Document Type


Publication Date

Spring 2-1-2022


Background: Catheter-associated urinary tract infections (CA-UTIs) account for 40 percent of nosocomial infections worldwide. Their elimination is at the forefront of quality improvement in one South Texas acute care hospital.

Methods: Over a period of 6 months, five CA-UTIs occurred in one South Texas acute care hospital. These cases were identified via regular surveillance by Infection Prevention staff and the Laboratory Department of the hospital. This research reviews patient age, sex, length of stay, bacteria contracted, appropriate antibiotic use, patient characteristics, and overall outcomes.

Results: Between the months of July and December 2021, 5 CAUTIs were contracted. Patients ranged in age from 44 to 71 years old with a mean age of 68.8 years old; 2 were male and 3 were female; the average length of stay ranged from 19 to 59 days with an average stay of 32.2 days. All patients had severe illness on presentation and multiple comorbidities. Organisms isolated included klebsiella oxytoca, carbapenem-resistant Enterobacteriaceae, extended-spectrum beta-lactamase E. coli and klebsiella pneumoniae. Susceptibility studies were conducted on all 5 patients. Antibiotics used include piperacillin-tazobactam, ceftriaxone, levofloxacin, and meropenem. CAUTIs resolved in 4 patients; two of them were discharged to skilled nursing facilities, one was discharged home, and one died due to complications from COVID-19.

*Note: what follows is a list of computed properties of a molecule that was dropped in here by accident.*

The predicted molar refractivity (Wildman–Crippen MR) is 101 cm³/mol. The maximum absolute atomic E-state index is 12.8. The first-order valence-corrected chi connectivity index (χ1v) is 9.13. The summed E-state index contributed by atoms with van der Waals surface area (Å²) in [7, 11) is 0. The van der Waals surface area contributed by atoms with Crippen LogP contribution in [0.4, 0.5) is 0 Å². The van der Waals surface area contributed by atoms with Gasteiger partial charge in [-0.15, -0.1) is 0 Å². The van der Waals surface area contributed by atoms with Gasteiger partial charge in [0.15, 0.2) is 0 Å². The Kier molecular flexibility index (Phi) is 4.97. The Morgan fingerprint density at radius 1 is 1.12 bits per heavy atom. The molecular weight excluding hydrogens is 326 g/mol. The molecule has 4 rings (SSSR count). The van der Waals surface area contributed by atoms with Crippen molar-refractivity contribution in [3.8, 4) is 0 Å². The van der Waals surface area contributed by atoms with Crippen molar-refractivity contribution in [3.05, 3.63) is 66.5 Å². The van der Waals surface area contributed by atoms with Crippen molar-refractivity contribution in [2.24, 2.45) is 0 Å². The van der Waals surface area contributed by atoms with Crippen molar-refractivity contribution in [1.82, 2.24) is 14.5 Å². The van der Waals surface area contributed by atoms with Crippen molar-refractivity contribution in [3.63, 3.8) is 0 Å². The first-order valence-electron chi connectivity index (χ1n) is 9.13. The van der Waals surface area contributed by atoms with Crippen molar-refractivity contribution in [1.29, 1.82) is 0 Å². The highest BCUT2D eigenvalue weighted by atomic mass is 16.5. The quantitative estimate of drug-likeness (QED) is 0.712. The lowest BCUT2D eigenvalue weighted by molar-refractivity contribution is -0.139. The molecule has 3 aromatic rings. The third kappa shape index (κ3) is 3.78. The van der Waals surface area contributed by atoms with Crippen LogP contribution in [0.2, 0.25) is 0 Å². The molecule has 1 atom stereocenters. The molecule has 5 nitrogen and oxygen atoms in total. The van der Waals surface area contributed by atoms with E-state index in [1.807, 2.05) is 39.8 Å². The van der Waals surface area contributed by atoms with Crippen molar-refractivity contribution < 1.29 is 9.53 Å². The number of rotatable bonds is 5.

Conclusions: Among these cases, factors such as local rates of COVID-19 cases (the cases happened when hospital census was unusually high), extended length of stay, use of mechanical ventilation, Foley catheter placement in the Emergency Department, severe illness, and comorbid health conditions should be considered when assessing risk of CA-UTI and treatment outcome. While antibiotics that were prescribed appropriately corresponded with sensitivity studies, sustainability of infection prevention processes for the prevention of CA-UTIs is difficult to sustain during periods of crisis as exemplified in this project.

Academic Level

medical student

Mentor/PI Department

Internal Medicine



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